Posted by: mynaturaldiary | December 11, 2009

y’uff

Heugh offers a fabulous museum for those interested in the Great War. For the Twitcher, it also offers delights on the rocks at the foot of the cliffs that make up the headland.

Osytercatchers are unmistakable coastal birds, with their black and white plumage and their red bills.

Oystercatcher (Haematopus ostralegus)

This one can just be seen displaying the white winter collar around his neck. We’ll see some more of these birds shortly.

Further over on the rocky headland were some Ringed Plover.

Ringed Plover (Charadrius hiaticula)

They look quite drab this time of year compared to their summer finery.

Redshanks were also very evident.

Redshank (Tringa totanus)

This one shortly flew off, showing his wing pattern and barred tail to best effect.

which in turn caused a number of Oystercatchers to fly off further north.

A few birds kept searching the rocks for morsels, including a Turnstone, in the upper right corner of the photo below, together with the much larger Oystercatcher and Redshank.

Turnstone (Arenaria interpres)

This is the best picture I got of a Shag flying past (others too blurry!). I think it’s a Shag, rather than a Cormorant, since it had an absence of any white on its face.

Shag (Phalacrocorax aristotelis)

Having seen the Oystercatchers head northwards, I drove a little further up the coast, where as luck would have it, I could see some more on the beach.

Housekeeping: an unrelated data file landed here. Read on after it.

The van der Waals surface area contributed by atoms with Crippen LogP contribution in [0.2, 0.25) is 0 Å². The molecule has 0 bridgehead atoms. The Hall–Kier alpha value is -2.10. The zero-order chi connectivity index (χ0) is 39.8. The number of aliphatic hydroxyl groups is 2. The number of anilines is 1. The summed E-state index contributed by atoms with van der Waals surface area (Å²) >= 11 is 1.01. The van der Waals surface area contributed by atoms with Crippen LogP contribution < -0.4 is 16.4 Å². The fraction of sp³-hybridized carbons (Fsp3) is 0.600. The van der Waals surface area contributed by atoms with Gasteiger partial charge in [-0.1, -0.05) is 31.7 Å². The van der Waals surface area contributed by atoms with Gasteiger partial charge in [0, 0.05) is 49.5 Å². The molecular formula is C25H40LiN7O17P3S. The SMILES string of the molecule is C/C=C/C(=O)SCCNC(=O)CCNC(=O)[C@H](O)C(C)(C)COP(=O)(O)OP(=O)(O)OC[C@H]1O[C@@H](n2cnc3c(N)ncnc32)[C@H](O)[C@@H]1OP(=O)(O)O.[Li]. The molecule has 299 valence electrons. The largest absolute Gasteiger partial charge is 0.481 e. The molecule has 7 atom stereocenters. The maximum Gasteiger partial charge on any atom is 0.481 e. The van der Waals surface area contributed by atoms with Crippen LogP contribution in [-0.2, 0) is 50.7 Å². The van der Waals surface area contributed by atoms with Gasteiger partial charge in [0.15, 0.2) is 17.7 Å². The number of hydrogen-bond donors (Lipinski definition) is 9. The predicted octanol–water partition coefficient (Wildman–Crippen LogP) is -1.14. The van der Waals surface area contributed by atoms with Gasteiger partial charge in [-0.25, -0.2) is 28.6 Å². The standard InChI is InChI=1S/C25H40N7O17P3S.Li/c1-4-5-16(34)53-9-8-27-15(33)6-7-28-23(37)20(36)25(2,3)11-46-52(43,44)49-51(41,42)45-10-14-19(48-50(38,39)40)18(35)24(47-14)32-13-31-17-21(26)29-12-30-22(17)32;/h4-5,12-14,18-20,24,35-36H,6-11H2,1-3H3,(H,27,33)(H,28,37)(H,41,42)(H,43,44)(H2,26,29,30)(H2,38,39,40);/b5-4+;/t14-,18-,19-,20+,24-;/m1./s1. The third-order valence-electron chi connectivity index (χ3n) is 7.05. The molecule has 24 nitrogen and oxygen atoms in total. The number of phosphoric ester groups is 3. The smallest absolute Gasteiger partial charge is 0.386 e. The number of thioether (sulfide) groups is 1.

There were plenty of them hunting together.

And they like to stick together, especially when a passing dog gets too close!

After all these Oystercatchers, a quick drive down the coast road to the North Gare Sands, part of the Teesmouth National Nature Reserve. The weather is fine, sunny and I get fine views of waders, ducks and geese whilst heading on the North Gare road over the salt marshes of Seaton Common.

Curlew (Numenius arquata)

Wigeon (Anas penelope)

Greylag Goose (Anser anser)

At the car park, I make my way out to the North Gare Breakwater, to see the pools. The weather turns and the Haar begins to roll in from the sea. There are groups of Redshank feeding, alongside some gulls.

One Great black-blacked gull dwarfs the others.

Great Black-Blacked Gull (Larus marinus)

The Haar wins the struggle for the weather and the day surrenders to thick fog. I give up trying to see more birds, only finding a Rook on my way back, which emerged from the midsts.

Rook (Corvus frugilegus)


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